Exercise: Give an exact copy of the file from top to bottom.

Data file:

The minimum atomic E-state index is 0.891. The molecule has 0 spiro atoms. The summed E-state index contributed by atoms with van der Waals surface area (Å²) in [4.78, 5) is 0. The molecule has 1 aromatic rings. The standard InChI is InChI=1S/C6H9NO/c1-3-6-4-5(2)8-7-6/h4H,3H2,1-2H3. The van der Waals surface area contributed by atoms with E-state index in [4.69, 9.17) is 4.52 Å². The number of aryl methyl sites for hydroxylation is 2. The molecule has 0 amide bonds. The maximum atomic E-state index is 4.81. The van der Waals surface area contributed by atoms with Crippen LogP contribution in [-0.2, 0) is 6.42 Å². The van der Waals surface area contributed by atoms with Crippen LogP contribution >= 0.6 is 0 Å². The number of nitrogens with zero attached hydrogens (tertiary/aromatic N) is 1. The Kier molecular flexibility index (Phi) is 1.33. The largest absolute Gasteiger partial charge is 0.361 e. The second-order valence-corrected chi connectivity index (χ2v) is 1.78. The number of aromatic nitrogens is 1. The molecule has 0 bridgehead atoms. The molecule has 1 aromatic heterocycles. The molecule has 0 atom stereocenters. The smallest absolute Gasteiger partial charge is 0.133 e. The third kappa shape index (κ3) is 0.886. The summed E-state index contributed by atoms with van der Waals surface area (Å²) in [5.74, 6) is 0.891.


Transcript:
The minimum atomic E-state index is 0.891. The molecule has 0 spiro atoms. The summed E-state index contributed by atoms with van der Waals surface area (Å²) in [4.78, 5) is 0. The molecule has 1 aromatic rings. The standard InChI is InChI=1S/C6H9NO/c1-3-6-4-5(2)8-7-6/h4H,3H2,1-2H3. The van der Waals surface area contributed by atoms with E-state index in [4.69, 9.17) is 4.52 Å². The number of aryl methyl sites for hydroxylation is 2. The molecule has 0 amide bonds. The maximum atomic E-state index is 4.81. The van der Waals surface area contributed by atoms with Crippen LogP contribution in [-0.2, 0) is 6.42 Å². The van der Waals surface area contributed by atoms with Crippen LogP contribution >= 0.6 is 0 Å². The number of nitrogens with zero attached hydrogens (tertiary/aromatic N) is 1. The Kier molecular flexibility index (Phi) is 1.33. The largest absolute Gasteiger partial charge is 0.361 e. The second-order valence-corrected chi connectivity index (χ2v) is 1.78. The number of aromatic nitrogens is 1. The molecule has 0 bridgehead atoms. The molecule has 1 aromatic heterocycles. The molecule has 0 atom stereocenters. The smallest absolute Gasteiger partial charge is 0.133 e. The third kappa shape index (κ3) is 0.886. The summed E-state index contributed by atoms with van der Waals surface area (Å²) in [5.74, 6) is 0.891.